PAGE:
So I see that many of you have the same challenges! If you are trying this at home please let me know how it went!

When the girls were small we learned a “tidy up” song at preschool. We tried it at home but it never really worked … probably because we didn’t have the same kind of authority that the teachers had! :) Anyway, they’re much too old for that kind of thing now.

p.s. The best thing to do during the 15 minutes is crank the stereo.

17 | andrea

April 7th, 2010 at 3:57 pm


And Mark makes a good point; this has really cut down on the nagging factor BUT certain people still need direction i.e. bring this bottle down to the blue bin etc. But I think that’s ok. It’s still helping.

18 | lacoop

April 7th, 2010 at 4:20 pm


Wait a minute…are you saying my wife feels resentful when I go to the den after dinner?

19 | Laura Daub

April 7th, 2010 at 6:06 pm


It worked like a charm, thanks! No complaints from our 6 or 14 yr old and the younger one said he wasn’t finished when the timer went off and wanted to complete his chore… I’m sure it always won’t be this way though! ;)

Good idea about the music too. Just a note, we have told them this will be a Monday – Friday thing after dinner each week… giving them a break on the weekends… but we will still get them to clean their rooms then!

20 | Sue1788

April 7th, 2010 at 9:06 pm


Great ideas! I was just discussing with my husband what to do for help because I feel overwhelmed. We were going to do a responsibility chart but perhaps we’ll try this idea first.

21 | andrea

April 8th, 2010 at 8:22 am


lacoop: what goes on between you and your wife is none of my business. :)

Laura: AWESOME. And I agree about it being a Monday to Friday thing. We save the weekends for other chores too. ;)

22 | andrea

April 8th, 2010 at 3:09 pm


A writerly person is following this thread and wants to know: why does this topic (kids and chores) strike a chord with parents? Anyone care to answer?

23 | Toronto Star readers… >> a peek inside the fishbowl

April 19th, 2010 at 4:16 pm


[…] … the link to the article you’re looking about kids and chores can be found here. […]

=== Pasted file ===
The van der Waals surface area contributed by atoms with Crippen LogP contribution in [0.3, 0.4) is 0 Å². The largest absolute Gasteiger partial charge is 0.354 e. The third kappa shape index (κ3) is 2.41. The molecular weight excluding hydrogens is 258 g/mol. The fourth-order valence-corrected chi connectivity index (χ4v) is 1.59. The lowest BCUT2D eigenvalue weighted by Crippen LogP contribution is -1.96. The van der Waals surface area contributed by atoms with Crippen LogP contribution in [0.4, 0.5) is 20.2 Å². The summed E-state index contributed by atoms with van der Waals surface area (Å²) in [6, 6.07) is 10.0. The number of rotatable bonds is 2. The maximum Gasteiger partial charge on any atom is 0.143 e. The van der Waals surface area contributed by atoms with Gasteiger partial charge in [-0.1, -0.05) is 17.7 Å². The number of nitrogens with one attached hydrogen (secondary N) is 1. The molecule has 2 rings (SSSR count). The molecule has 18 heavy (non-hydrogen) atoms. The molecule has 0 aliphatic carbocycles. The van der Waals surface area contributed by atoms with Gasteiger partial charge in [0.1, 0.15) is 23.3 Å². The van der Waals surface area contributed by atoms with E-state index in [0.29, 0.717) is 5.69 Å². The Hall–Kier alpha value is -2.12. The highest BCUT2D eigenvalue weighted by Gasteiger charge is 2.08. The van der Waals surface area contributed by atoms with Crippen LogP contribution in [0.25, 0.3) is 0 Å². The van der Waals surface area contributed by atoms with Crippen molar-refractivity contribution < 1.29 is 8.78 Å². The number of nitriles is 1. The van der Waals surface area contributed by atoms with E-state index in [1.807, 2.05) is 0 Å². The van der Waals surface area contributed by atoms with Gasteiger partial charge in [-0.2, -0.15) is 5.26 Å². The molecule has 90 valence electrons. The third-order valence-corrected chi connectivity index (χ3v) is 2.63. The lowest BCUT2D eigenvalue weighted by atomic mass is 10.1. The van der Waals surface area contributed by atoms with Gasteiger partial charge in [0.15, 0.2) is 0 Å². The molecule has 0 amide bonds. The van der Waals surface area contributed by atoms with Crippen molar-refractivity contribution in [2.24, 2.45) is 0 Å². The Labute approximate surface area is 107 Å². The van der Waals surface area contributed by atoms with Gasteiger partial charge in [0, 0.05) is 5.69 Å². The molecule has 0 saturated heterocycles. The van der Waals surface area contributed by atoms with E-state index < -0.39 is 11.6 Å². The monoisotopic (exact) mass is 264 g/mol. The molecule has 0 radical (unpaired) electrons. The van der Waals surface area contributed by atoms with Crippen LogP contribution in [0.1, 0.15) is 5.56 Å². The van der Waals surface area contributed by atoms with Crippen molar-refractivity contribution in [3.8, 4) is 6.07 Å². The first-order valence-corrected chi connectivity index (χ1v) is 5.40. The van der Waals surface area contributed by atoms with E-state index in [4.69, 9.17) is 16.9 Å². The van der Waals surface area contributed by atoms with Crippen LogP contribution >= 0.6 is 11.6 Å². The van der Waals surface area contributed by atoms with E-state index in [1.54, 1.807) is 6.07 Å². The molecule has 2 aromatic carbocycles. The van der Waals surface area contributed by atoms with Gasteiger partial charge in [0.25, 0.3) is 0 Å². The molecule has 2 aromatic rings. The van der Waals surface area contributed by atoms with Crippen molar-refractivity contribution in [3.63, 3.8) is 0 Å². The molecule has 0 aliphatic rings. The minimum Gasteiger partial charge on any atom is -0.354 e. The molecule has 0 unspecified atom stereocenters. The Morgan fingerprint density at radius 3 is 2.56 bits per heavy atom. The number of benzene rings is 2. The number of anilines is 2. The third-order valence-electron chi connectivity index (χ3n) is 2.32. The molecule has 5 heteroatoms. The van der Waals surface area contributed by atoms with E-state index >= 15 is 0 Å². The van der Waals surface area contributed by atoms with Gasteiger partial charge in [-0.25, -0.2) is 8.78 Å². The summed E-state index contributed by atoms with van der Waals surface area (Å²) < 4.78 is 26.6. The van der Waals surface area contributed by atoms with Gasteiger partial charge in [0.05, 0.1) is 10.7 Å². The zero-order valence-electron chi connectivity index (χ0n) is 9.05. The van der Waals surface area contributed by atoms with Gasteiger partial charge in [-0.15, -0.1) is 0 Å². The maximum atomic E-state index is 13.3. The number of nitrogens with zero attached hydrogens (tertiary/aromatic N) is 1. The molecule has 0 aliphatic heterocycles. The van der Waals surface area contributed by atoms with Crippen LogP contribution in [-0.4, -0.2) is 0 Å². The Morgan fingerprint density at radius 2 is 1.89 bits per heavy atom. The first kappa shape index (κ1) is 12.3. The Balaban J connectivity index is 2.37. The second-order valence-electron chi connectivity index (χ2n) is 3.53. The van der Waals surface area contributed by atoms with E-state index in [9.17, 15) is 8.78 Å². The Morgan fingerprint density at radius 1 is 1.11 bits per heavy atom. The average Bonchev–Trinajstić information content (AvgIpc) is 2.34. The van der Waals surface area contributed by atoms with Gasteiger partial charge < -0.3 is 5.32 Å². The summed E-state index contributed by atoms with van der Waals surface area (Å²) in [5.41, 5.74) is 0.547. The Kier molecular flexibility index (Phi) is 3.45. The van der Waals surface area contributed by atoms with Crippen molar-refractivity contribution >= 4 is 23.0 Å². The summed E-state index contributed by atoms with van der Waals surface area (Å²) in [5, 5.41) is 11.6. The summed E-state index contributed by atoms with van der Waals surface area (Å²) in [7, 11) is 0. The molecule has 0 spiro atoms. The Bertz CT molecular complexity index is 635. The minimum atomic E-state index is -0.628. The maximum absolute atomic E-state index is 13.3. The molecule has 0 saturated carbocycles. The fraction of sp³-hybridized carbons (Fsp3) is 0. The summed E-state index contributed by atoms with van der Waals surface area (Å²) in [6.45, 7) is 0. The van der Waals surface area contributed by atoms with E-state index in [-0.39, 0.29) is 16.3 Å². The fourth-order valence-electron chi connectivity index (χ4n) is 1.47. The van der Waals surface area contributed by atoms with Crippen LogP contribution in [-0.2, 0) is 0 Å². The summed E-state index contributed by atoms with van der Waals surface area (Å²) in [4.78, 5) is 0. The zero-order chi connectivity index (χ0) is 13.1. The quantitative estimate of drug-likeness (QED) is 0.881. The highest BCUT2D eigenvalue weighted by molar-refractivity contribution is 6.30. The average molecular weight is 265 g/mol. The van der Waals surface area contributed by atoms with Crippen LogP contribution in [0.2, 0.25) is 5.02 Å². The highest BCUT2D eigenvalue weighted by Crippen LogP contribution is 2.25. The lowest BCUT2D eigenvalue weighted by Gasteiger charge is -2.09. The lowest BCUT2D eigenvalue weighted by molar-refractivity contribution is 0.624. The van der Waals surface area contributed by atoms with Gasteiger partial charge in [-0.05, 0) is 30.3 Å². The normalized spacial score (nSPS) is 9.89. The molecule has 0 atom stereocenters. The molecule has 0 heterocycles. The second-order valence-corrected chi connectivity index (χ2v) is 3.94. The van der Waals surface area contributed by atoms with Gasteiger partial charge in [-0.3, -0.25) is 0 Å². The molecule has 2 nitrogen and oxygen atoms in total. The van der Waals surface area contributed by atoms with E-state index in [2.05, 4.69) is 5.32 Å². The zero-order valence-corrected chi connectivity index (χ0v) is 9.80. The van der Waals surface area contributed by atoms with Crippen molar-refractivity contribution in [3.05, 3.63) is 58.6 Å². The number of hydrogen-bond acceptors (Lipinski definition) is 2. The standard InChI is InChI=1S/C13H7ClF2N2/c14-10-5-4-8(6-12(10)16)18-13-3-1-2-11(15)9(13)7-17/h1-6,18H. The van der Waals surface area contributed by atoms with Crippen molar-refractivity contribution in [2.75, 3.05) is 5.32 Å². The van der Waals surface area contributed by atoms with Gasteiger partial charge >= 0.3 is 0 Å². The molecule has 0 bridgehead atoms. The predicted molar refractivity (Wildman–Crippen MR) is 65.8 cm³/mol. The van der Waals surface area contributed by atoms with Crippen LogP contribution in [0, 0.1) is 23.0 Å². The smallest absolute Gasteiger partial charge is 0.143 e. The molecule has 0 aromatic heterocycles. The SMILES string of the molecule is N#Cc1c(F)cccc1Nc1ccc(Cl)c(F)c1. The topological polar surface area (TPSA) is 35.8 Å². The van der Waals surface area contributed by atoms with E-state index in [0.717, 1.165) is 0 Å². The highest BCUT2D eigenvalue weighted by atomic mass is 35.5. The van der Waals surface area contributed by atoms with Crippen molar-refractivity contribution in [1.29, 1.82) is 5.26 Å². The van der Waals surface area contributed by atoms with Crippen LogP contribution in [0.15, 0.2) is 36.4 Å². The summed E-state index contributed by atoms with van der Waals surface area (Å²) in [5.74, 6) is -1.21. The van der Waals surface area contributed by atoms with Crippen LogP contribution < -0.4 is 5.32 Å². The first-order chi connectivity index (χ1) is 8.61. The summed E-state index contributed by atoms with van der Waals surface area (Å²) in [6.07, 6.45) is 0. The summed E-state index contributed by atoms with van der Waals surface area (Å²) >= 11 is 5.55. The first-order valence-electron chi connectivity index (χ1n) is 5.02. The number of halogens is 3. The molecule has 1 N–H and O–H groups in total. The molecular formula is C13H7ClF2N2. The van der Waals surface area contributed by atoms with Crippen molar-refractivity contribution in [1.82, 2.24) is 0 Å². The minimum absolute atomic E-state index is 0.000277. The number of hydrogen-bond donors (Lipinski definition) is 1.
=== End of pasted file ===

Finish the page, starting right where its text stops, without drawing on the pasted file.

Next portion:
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July 8th, 2010 at 5:05 am


[…] back I wrote about an idea we had re: kids and chores. I was later contacted by a reporter who wanted to talk more about this topic afterwards and we had […]

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August 3rd, 2010 at 7:06 am


[…] we’re rushing to feed Piper, clear the table, go for our after-dinner dog walk and do our Focused 15. (Although admittedly we’ve fallen off the wagon on that one a little bit. Time to climb back […]

26 | Financial literacy for kids: part one of two >> a peek inside the fishbowl

October 8th, 2011 at 9:40 am


[…] The first question we grappled with was whether allowance should be tied to chores. My thinking at the time was that it shouldn’t be tied to chores and I still feel that way. We aren’t strict about chores around here. The girls are just expected to help out with anything we ask them to. We all take turns cleaning the kitchen after dinner, and usually remember to do a Focused 15. […]

27 | Chores, chores, chores « wise.owl.homeschool

February 18th, 2012 at 3:08 am


[…] I need to make this a part of our homeschool day. So, I’ve been looking around at what other people are doing, and I’ve sort-of put together something that might work.  I’m a little […]

28 | Chore bore >> a peek inside the fishbowl

January 31st, 2013 at 9:38 am


[…] written about household tidying routines before. Some of you may remember the Focused 15, and it still works although we haven’t been initiating it as often as we used to. (If you […]

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November 19th, 2014 at 2:06 pm


[…] Focused 15 – We stopped doing this, but I’m bringing it back! […]

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My name is Andrea and I live in the Westboro area of Ottawa with my husband Mark and our dog Piper who is kind of a big deal on Instagram. We also have two human daughters: Emma (20) and Sarah (18). During the day I work as a writer at The Royal Ottawa Mental Health Centre. I am a longtime Ottawa blogger and I've occupied this little corner of the WWW since 1999. The Fishbowl is my whiteboard, water cooler, and journal, all rolled into one. I'm passionate about healthy living, arts and culture, family travel, great gear, good food, and sharing the best of Ottawa for families. I also love vegetables, photography, gadgets, and great design.